I must say, I am a little skeptical about some of these oracles. There were so many of them, and this was a way of earning a living. Horses had to be sent to bring the oracle, which most people would have to hire, and when he arrived he had to be offered good chang—Tibetan beer— and be well compensated. With so much to gain, I wonder about the legitimacy and intentions of at least some of these oracles.
In Tibet, it was generally believed that sickness was the result of some kind of unseen being. The oracle that my parents consulted said that my illness was due to a female, conch-colored nāga, who was angry at my behavior around the tree. Nāgas do not like people running around without their clothes, and they don’t like bad smells or other kinds of dirtiness. The oracle said that my parents had to keep that place clean by keeping me out of there and that they shouldn’t cut any of the branches. Whether one believes in this kind of thing or not, I had been very sick, and I did get better after my parents took the oracle’s advice.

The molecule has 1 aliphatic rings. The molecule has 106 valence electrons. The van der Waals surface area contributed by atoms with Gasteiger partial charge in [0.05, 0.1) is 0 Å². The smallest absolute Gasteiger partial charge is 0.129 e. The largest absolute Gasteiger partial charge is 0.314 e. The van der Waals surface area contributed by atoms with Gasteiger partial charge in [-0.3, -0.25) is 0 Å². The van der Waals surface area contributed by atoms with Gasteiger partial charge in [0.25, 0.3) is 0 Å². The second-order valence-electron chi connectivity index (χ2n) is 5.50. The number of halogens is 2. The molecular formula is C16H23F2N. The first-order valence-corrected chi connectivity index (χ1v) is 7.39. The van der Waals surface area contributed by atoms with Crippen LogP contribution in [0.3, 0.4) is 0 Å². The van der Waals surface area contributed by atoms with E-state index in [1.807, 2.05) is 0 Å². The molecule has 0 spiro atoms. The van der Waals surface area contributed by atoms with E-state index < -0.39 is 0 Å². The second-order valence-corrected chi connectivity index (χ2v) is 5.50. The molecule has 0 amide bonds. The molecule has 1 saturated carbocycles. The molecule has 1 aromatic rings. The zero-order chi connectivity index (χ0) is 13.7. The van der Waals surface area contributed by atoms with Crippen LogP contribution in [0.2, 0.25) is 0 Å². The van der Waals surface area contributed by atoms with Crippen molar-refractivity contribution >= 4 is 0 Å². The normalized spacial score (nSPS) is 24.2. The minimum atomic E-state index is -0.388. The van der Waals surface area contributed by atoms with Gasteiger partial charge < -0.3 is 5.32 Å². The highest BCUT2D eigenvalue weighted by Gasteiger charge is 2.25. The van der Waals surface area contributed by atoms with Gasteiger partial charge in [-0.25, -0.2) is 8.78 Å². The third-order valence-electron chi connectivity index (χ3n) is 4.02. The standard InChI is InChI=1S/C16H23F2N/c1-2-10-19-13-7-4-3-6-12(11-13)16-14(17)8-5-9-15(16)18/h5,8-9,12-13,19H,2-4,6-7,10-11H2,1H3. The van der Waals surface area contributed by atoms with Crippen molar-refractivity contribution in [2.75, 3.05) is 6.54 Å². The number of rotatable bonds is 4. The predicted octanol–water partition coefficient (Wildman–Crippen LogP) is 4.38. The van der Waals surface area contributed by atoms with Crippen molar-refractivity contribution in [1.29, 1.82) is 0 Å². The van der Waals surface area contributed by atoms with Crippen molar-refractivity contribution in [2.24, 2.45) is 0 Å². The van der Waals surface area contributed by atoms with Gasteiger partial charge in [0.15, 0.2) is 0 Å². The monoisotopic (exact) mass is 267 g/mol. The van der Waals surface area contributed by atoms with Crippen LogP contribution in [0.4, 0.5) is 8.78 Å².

When I was seven or eight, another curious incident happened. In our village all the cattle were taken together to graze in an outlying area every morning. It was the children’s job to take the cattle out to graze, and at least one child from each family was sent to do this. We were sort of like cowboys. We’d take the cattle out beyond the village, keeping them together until we reached an open place. Then we’d let them go freely wherever they wanted, and they would go in all directions. In the summer we had to make sure that the cattle did not get into anyone’s cultivated fields, and we had to chase them out if they did.